Thursday, July 10, 2008

625. Metallica - ...And Justice For All (1988)
















Track Listing


1. Blackened
2. ...And Justice For All
3. Eye Of The Beholder
4. One
5. The Shortest Straw
6. Harvester Of Sorrow
7. The Frayed Ends Of Sanity
8. To Live Is To Die
9. Dyers Eve

Review

There is one thing I want from my metal, I want it to be dirty, heavy, powerful and punchy... I suppose those are 4 things. And some bands do it, Motorhead, Black Sabbath even Iron Maiden and Slayer to some extent. Metallica do not do it, and I think it is a testament to the poor taste of teenagers that they have sold so much.

...And Justice For All marks a move to a more mainstream and less thrashy sound for Metallica, but it also mark a bit of a compromise. It is easier to listen to, and to ignore, but it is also adding the opposite of what makes Metal good, a certain prog-rock influence.

If nothing else, if you are able to take all of that you should at least take issue with what is a very bad production work indeed. The bass guitar is completely gone due to the mixing, the bass pedal on the drums sounds like a click more than a thump, and the guitars buzz their way through the album.

Track Highlights


1. One
2. To Live Is To Die (Gotta love the inane title and the 'beautiful' acoustic guitar)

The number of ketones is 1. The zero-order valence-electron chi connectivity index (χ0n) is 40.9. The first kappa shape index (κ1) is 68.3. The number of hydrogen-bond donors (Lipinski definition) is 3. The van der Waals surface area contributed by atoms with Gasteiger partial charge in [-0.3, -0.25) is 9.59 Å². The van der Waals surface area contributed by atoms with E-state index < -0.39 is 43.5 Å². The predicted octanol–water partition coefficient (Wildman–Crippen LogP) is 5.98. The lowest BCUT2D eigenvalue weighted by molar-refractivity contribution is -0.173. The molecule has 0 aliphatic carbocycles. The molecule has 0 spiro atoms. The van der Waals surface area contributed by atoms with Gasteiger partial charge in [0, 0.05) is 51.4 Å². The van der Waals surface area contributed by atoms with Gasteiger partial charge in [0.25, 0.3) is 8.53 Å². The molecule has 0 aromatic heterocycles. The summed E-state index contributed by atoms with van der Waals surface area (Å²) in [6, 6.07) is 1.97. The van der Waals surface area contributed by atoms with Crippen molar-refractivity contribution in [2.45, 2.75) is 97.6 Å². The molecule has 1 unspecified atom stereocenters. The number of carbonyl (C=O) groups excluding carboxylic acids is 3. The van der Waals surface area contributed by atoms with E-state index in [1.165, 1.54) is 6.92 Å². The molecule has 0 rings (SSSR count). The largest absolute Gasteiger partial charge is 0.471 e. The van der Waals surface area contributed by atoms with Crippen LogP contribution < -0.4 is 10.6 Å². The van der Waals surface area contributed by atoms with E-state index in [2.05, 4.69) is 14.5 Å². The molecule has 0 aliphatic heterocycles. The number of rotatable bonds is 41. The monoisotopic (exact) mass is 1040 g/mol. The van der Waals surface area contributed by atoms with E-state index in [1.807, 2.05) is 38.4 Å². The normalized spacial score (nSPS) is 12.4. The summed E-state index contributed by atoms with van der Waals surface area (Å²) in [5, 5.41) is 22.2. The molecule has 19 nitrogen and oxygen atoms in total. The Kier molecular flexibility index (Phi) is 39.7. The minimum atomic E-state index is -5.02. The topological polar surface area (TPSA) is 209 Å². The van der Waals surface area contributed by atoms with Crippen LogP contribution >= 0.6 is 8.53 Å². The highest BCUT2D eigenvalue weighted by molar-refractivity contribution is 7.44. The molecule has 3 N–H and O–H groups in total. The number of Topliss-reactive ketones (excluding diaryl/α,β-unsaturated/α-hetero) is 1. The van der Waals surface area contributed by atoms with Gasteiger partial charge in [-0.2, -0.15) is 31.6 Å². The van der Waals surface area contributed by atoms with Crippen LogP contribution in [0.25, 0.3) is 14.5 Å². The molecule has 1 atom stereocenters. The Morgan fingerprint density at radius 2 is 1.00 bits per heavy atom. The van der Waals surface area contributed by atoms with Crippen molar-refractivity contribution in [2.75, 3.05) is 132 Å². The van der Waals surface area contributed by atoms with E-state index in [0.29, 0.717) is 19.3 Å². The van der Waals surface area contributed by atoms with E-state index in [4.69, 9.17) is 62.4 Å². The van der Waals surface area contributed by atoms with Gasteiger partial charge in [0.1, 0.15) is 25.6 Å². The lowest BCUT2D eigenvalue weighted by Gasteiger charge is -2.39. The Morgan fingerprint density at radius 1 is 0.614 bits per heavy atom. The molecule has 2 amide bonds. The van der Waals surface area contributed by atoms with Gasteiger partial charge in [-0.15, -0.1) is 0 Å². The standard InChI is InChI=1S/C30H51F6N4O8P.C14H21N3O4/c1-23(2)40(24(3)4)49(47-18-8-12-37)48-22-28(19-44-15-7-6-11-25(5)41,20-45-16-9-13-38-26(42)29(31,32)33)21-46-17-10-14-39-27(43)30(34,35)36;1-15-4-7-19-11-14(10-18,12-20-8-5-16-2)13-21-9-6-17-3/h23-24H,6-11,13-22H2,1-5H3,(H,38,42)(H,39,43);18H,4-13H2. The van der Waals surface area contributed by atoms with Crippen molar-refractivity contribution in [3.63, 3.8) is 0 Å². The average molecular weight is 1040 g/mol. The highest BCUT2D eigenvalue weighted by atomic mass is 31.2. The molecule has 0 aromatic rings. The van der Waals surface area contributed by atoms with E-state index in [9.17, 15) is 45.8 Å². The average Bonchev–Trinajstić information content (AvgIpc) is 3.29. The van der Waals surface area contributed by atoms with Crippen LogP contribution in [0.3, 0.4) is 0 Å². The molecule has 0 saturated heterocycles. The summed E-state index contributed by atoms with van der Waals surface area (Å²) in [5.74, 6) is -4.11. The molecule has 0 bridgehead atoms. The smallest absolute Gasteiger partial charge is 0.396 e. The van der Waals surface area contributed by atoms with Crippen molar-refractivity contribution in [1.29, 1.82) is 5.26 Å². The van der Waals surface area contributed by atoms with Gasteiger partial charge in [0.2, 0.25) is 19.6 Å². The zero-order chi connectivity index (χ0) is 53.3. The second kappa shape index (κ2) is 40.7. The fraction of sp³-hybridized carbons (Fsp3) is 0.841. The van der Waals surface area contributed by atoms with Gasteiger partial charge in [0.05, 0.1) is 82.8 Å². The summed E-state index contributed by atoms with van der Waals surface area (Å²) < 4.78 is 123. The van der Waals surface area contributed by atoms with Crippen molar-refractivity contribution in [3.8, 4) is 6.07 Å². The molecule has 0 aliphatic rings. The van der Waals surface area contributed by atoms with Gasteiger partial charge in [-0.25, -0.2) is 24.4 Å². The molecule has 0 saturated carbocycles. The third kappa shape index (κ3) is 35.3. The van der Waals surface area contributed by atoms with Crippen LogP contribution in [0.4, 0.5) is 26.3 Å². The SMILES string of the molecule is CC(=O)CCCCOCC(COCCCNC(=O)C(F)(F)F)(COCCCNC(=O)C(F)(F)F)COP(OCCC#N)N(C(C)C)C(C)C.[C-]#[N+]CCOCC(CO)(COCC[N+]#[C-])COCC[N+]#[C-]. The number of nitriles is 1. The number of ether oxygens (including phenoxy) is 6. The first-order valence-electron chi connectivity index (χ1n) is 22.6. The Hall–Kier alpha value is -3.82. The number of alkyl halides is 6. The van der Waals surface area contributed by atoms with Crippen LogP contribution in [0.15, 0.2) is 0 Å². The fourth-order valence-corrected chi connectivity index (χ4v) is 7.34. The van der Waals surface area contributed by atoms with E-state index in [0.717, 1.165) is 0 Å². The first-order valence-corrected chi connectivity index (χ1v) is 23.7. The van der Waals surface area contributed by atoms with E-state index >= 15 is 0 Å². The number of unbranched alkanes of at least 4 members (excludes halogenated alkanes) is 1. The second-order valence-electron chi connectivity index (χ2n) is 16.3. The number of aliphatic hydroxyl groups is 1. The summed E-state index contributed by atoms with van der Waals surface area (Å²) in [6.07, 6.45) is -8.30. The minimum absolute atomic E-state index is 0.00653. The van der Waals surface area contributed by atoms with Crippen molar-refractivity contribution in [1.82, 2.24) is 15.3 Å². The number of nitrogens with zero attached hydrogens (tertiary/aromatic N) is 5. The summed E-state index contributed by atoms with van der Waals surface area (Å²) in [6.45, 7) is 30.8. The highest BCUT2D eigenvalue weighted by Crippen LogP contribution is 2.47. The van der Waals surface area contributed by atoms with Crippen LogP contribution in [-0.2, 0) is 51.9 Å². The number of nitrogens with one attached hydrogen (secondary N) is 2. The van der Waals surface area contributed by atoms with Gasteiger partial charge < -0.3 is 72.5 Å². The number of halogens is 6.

3. ...And Justice For All
4. Harvester Of Sorrow

Final Grade

5/10

Trivia

From Wikipedia:

[...]in one of the more famous of Hetfield and Ulrich's controversies with bassist Jason Newsted, the album's production almost completely lacks identifiable bass in most songs. This has been attributed to various reasons, such as Newsted's doubling of Hetfield's guitar parts, his absence from the mixing sessions (where he might have asserted his opinion) and the lingering issue of his "newness" within the band following the tragic death of Cliff Burton in September 1986. As said by the band in their magazine SO WHAT!, they wish that they could re-mix the entire album because the drums and guitar overpower the bass completely. The album was released on two LPs at the usual single-LP price, since the band thought that putting the album on a single record would have diminished its fidelity.

One, Live:

1 comment:

nathan explosion said...

I don't even know why we have him record his bass parts. We basically mix him out for every song.